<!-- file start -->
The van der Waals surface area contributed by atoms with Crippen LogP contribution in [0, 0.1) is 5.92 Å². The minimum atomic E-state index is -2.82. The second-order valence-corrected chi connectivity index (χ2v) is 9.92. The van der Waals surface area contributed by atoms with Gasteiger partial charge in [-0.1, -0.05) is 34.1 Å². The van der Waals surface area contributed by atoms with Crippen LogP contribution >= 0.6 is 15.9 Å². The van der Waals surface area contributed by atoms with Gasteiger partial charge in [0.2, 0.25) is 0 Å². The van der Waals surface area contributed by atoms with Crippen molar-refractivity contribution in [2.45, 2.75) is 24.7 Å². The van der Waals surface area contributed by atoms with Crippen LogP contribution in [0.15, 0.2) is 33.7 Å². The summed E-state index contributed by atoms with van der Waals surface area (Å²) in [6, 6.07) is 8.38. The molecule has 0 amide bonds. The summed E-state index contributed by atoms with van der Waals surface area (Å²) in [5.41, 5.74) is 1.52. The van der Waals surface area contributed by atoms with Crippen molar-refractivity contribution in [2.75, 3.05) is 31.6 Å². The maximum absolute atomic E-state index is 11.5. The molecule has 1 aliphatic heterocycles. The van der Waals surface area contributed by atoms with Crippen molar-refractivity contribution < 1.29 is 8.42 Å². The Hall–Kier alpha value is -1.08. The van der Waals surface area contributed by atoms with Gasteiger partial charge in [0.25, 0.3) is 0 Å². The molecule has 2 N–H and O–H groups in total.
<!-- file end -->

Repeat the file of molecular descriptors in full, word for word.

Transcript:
The van der Waals surface area contributed by atoms with Crippen LogP contribution in [0, 0.1) is 5.92 Å². The minimum atomic E-state index is -2.82. The second-order valence-corrected chi connectivity index (χ2v) is 9.92. The van der Waals surface area contributed by atoms with Gasteiger partial charge in [-0.1, -0.05) is 34.1 Å². The van der Waals surface area contributed by atoms with Crippen LogP contribution >= 0.6 is 15.9 Å². The van der Waals surface area contributed by atoms with Gasteiger partial charge in [0.2, 0.25) is 0 Å². The van der Waals surface area contributed by atoms with Crippen molar-refractivity contribution in [2.45, 2.75) is 24.7 Å². The van der Waals surface area contributed by atoms with Crippen LogP contribution in [0.15, 0.2) is 33.7 Å². The summed E-state index contributed by atoms with van der Waals surface area (Å²) in [6, 6.07) is 8.38. The molecule has 0 amide bonds. The summed E-state index contributed by atoms with van der Waals surface area (Å²) in [5.41, 5.74) is 1.52. The van der Waals surface area contributed by atoms with Crippen molar-refractivity contribution in [2.75, 3.05) is 31.6 Å². The maximum absolute atomic E-state index is 11.5. The molecule has 1 aliphatic heterocycles. The van der Waals surface area contributed by atoms with Crippen molar-refractivity contribution < 1.29 is 8.42 Å². The Hall–Kier alpha value is -1.08. The van der Waals surface area contributed by atoms with Gasteiger partial charge in [0.25, 0.3) is 0 Å². The molecule has 2 N–H and O–H groups in total.